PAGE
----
Thursday, July 26, 2012

What a Pair

I'm a sucker for just-like-daddy clothing for Judah.

Here they're sporting matching canvas shoes from our favorite wallet-friendly boutique--Target (pronounced: Tar-jay).  Here's a closer look:

Isn't that the cutest thing you've ever seen?  And in other news, we bought Judah a yacht because that's how we ballers roll.

Judah aboard the USS Spoiled Brat.
Just kidding.  We snuck into a boat yard and posed on someone else's yacht cuz Judah wanted to, in his words, "Ride boat! Ride boat!  I want it!  I want it!"

Tuesday, July 24, 2012

Judah's "Cheese" Face

Question--What does my toddler and Jessica Simpson have in common?

Answer--They both mug for the camera with their mouths wide open!

Judah recently caught on to the concept of saying "cheese" for the camera. But instead of saying cheese and smiling--he gives us this face:


At first I thought, how wierd to smile with a big open mouth. Who the heck taught him to do this?! And then I recalled seeing pics of the spouse with this kind of "smile" when he was a kid.  I need to dig one out, scan it in and post it here.

Apparently open-mouth "smiles" are genetic!

Friday, July 20, 2012

High Careers and Babies Don't Mix, Part IV: Asking the Question

Hi Anonymous Commenter--Thanks for the fun article read: Why There's No Such Thing as Having it All by Lori Gottlieb (response piece to the infamous Slaughter article).

I think Gottlieb made some excellent points (dare I say she even echoed my own sentiments about the destructive corporate culture of 24-7 connectivity that is tearing the fabric of our souls to shreds?) and I've always loved her insights and writing.  Full disclosure--LOVED her book--Marry Him: The Case for Settling for Mr. Good Enough (or something like that).

But what's with all the b*tchiness?

Her tone was just so mean.

I admit Slaughter's proffered solutions to the problem of 'work-life' balance were unrealistic and totally ripped apart by Gottlieb's rapier-sharp logic.  But man, chill out.

Slaughter made at least a few good points and presented one very profound question:

Is there significant societal value in having mothers proportionately represented in top professional positions?

Right now, working moms face the problem that Slaughter and Gottlieb both admit to--they can NOT have it all.  They can not be 'present' mothers AND hold top-level demanding positions (in the majority of fields) simply because of the nature of the job.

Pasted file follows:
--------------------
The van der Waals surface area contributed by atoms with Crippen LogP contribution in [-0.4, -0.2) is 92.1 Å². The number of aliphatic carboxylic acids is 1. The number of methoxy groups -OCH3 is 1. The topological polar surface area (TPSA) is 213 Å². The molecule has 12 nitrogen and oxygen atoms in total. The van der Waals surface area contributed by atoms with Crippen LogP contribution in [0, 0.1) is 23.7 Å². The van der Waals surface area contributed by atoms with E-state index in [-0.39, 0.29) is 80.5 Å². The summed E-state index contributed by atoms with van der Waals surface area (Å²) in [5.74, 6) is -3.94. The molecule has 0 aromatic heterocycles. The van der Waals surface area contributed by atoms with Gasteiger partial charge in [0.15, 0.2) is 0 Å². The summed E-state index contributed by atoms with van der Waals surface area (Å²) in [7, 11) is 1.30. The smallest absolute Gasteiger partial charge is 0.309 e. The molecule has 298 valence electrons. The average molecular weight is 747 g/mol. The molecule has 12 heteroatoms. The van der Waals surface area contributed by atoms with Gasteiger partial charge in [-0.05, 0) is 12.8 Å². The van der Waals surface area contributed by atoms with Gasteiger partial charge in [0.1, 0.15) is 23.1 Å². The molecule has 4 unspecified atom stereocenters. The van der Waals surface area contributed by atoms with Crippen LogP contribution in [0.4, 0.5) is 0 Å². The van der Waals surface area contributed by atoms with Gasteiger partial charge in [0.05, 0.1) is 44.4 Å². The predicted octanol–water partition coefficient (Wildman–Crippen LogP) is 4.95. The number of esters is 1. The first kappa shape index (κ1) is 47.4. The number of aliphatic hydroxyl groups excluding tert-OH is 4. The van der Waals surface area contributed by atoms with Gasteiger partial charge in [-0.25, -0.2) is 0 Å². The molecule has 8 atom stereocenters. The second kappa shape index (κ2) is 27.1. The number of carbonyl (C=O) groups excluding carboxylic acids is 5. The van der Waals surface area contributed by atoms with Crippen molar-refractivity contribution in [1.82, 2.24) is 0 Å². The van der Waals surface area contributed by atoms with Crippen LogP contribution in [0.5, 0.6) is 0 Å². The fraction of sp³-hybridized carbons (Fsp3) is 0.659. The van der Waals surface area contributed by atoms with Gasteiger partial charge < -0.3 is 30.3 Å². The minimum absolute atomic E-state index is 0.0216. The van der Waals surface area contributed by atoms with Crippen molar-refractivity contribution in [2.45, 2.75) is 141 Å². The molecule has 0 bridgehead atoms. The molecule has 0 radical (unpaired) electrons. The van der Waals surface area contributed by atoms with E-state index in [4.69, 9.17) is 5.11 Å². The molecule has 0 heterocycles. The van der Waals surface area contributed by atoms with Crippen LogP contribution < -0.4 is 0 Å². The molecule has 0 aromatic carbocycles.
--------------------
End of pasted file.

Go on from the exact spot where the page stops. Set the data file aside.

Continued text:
Right now women have a choice--be a mom OR get that top title.  And a lot of people (perhaps Gottlieb as well) say that's all fine and dandy.  Everyone faces choices.  Be grateful you have a choice.  Women have choices!!!  Feminism won.

But I think Slaughter is asking the next big question--are we okay with this?  As a society, do we lose out if women have to make this kind of choice?  If society IS better off with having moms represented in top positions, then what can we possibly do from a policy perspective to create this better world?

And the answer might very well be--nothing.  There's nothing we can do.  That's just the way things are.  We cannot grow wings.  A leopard cannot change its spots.  Mothers of children under 18 can not be top policy advisors to the president.  And as Gottlieb would say--we all have limitations--live with it, suck it up.

But I think it's at least a discussion worth having.

Thursday, July 19, 2012

High Careers and Babies Don't Mix, Part III: An Unfolding Case Study

The first thing I noticed about Marissa Mayer, the new CEO of Yahoo, is that she's hot.  Really hot.  It's amazing how hot she is.  Not just by CEO standards, but by any standards.

The second thing is that she's six months pregnant.

Wow.  That's even more amazing than the first attribute.

So, is Mayer a poster-child for the quintessential feminist?  Or a cray-cray recipe for disaster?  (Either way, her news comes at a perfect time for Anne Marie-Slaughter's publicists as it makes her recent article freshly relevant).

Mayer has already said that she's going to only take a few weeks of maternity leave and work the entire time.  Kinda already sounds high-stress cray-cray to me.

I have no doubt she can physically do it.  This woman is worth hundreds of millions of dollars thanks to Google stock.  She can hire an entire fleet of household help.  Night nanny, live-in nanny, baby nurses, cooks, house-cleaners, butlers, personal umbrella holders, whatever she and the baby needs.

But can she do it emotionally?  Preggo and post-natal hormones are a powerful drug cocktail.  It usually makes women totally weepy and "hyper-clingy" to their baby.

But more than that, all new moms I know WANT to spend time with their baby.  They WANT to bond with their baby.  And they feel totally crappy if they don't get to do that.

I've known moms who couldn't bond much with their baby either because of health reasons or work demands and they feel/felt awful about it.  It's crushing to have your baby cry when you hold him/her and stretch out their hands to their true primary caregiver, looking for comfort in the cuddle and coos of another person.  Have you ever been rejected by a baby?  It hurts like heck.  But I can't imagine the sting of the rejection when it's your own child!

But even more crushing is when that baby gets older and starts calling that other person "Mommy" while being pretty much indifferent to your presence.  And then that toddler grows into a child and has all his/her moral instruction from another person.  And then that child grows into a teen and you wonder why you have no moral authority over him/her--oh yeah, it's because I was barely in his/her life.  But I get ahead of myself.

In all stages of life, if you want to bond with your child and have a 'real' relationship with him/her, that necessitates time.  And time is not something CEO's (let alone any full-time working mom) have a lot of to spare.

So there you have it.  The One Million Dollar Question (unadjusted for inflation) for high-career feminists--to bond or not to bond?

Time (and the development of a child's psyche) waits for no one.

Monday, July 16, 2012


I feel like a bad mommy because I haven't taught a lick of mandarin to Judah yet.

If I were a good mommy, Judah would know he's picking a "hua."
Although it's the language of my people (awkward phrase, but what else am I supposed to say?   It's not my native language, that would be English since I was born here)--anyway, where was I?

Although it's the language of my people, I've withheld it from my baby because:

(1) I suck at speaking it.  Once quite proficient, I've regressed to about a 1st grade level--if that!